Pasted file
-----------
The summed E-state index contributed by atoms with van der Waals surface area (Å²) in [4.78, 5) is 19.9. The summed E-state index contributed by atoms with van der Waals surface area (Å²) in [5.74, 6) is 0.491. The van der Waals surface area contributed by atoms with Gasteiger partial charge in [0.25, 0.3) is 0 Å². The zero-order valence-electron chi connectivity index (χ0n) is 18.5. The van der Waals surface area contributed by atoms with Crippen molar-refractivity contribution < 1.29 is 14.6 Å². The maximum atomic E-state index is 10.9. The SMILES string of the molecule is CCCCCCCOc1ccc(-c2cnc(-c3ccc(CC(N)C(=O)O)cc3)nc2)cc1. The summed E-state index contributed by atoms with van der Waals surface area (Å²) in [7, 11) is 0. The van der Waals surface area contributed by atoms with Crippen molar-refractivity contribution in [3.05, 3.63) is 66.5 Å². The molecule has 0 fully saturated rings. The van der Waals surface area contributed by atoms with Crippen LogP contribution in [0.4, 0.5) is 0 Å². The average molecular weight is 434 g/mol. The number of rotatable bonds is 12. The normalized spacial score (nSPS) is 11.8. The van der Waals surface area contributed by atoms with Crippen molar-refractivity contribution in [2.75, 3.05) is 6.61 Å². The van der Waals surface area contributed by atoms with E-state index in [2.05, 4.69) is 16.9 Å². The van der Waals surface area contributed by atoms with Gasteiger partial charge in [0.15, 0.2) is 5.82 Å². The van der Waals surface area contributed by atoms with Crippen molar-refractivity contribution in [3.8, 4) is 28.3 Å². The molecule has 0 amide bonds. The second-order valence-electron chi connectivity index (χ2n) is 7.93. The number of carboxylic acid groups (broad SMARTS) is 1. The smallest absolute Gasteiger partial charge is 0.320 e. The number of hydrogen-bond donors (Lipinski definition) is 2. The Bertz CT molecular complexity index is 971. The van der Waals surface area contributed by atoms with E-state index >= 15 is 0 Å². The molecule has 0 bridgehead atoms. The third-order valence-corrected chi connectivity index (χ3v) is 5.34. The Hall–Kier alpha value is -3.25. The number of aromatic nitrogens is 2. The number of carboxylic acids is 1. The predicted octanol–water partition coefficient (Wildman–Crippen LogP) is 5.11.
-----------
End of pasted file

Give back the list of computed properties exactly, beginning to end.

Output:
The summed E-state index contributed by atoms with van der Waals surface area (Å²) in [4.78, 5) is 19.9. The summed E-state index contributed by atoms with van der Waals surface area (Å²) in [5.74, 6) is 0.491. The van der Waals surface area contributed by atoms with Gasteiger partial charge in [0.25, 0.3) is 0 Å². The zero-order valence-electron chi connectivity index (χ0n) is 18.5. The van der Waals surface area contributed by atoms with Crippen molar-refractivity contribution < 1.29 is 14.6 Å². The maximum atomic E-state index is 10.9. The SMILES string of the molecule is CCCCCCCOc1ccc(-c2cnc(-c3ccc(CC(N)C(=O)O)cc3)nc2)cc1. The summed E-state index contributed by atoms with van der Waals surface area (Å²) in [7, 11) is 0. The van der Waals surface area contributed by atoms with Crippen molar-refractivity contribution in [3.05, 3.63) is 66.5 Å². The molecule has 0 fully saturated rings. The van der Waals surface area contributed by atoms with Crippen LogP contribution in [0.4, 0.5) is 0 Å². The average molecular weight is 434 g/mol. The number of rotatable bonds is 12. The normalized spacial score (nSPS) is 11.8. The van der Waals surface area contributed by atoms with Crippen molar-refractivity contribution in [2.75, 3.05) is 6.61 Å². The van der Waals surface area contributed by atoms with E-state index in [2.05, 4.69) is 16.9 Å². The van der Waals surface area contributed by atoms with Gasteiger partial charge in [0.15, 0.2) is 5.82 Å². The van der Waals surface area contributed by atoms with Crippen molar-refractivity contribution in [3.8, 4) is 28.3 Å². The molecule has 0 amide bonds. The second-order valence-electron chi connectivity index (χ2n) is 7.93. The number of carboxylic acid groups (broad SMARTS) is 1. The smallest absolute Gasteiger partial charge is 0.320 e. The number of hydrogen-bond donors (Lipinski definition) is 2. The Bertz CT molecular complexity index is 971. The van der Waals surface area contributed by atoms with E-state index >= 15 is 0 Å². The molecule has 0 bridgehead atoms. The third-order valence-corrected chi connectivity index (χ3v) is 5.34. The Hall–Kier alpha value is -3.25. The number of aromatic nitrogens is 2. The number of carboxylic acids is 1. The predicted octanol–water partition coefficient (Wildman–Crippen LogP) is 5.11.